National Coalition Party leader Petteri Orpo says that Finland faces a wave of job cuts by municipalities this autumn as the country grapples with an economic downturn.
Speaking at a party congress in Pori that re-elected him as leader unopposed, Orpo criticised the government and painted a grim picture of Finland's economic situation.
He pointed to the global recession, a crisis in the travel business, and export industries' probable layoffs.
"Finland's challenges are just beginning," said Orpo. "Because our competitiveness is not in order, there's a grim time ahead for Finnish jobs."
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In his keynote address Orpo said that this difficult economic situation will affect the public sector too, as municipalities will have to make tough decisions.
"In the municipalities there is no magic ATM from which they can withdraw cash, when the money runs out they have to make savings," said Orpo, who said that youth workers, teachers and nurses could be targeted for lay-offs.
Orpo's speech took place on Sunday morning as delegates started the third day of their party conference. In addition to his election as leader, delegates at the conference elected Antti Häkkänen, Elina Lepomäki and Anna-Kaisa Ikonen as vice-chairs, and Heikki Autto as secretary of the party board.
The NCP is the joint-largest opposition party in Finland with 38 seats in parliament.
It is autumn conference season in Finland, and on Saturday the Centre Party had changed leader at its conference, with Katri Kulmuni losing the vote to Annika Saariko.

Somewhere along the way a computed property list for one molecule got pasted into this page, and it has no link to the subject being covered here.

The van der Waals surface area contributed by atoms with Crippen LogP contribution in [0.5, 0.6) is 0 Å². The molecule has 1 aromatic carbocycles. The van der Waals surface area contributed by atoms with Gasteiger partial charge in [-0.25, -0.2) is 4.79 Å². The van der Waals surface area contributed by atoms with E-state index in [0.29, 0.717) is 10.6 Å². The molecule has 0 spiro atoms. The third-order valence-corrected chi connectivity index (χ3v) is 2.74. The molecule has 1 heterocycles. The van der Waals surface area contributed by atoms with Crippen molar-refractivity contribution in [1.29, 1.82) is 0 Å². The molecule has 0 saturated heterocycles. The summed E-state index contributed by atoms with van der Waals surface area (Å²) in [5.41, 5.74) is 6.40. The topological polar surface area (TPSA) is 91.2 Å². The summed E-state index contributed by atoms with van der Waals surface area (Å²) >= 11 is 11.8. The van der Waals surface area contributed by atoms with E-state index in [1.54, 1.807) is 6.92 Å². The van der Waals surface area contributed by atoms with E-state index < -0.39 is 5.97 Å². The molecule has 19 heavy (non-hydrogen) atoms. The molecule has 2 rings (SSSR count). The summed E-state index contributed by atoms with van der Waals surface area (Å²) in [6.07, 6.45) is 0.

Clear blue water between the parties
Signalling clearer divides in Finland's political scene, Orpo said that fifteen years ago there could sometimes be little difference between the parties. That has now changed.
"In school textbooks it was taught that in Finland there are three large parties, and two of them at a time are in government," said Orpo. "There was ten years of pretty much unbroken economic growth behind us, a time of rising living standards. There was talk of dividing the spoils, for which the parties had differing plans. The big picture and future direction was agreed by everyone, more or less."
The situation in 2020 is very different, according to Orpo.
"Politics has returned to an era of alternatives," said Orpo. "The coming months will decide Finland's direction for a decade. At times like these the government cannot sit in power for four years without its actions being continually challenged and criticised.
Orpo said that the NCP wants to preserve the Finnish welfare state without resorting to populism or 'alternative facts'.
"We do it in a tolerant way, so that Finland is an open society where everyone can live their own life," said Orpo. "We don't compromise on equality and human rights. We do it responsibly, so that the guiding principles of our decision-making is ecological, social and economic responsibility."
Orpo also emphasised that Finland is closely bound to the European Union and an active member of the UN — and that the NCP wants Finland to join Nato at some point.
"We have an alternative to Finland's current direction," said Orpo. "Our alternative is about stability, the economy, work and the future. The politics of hope."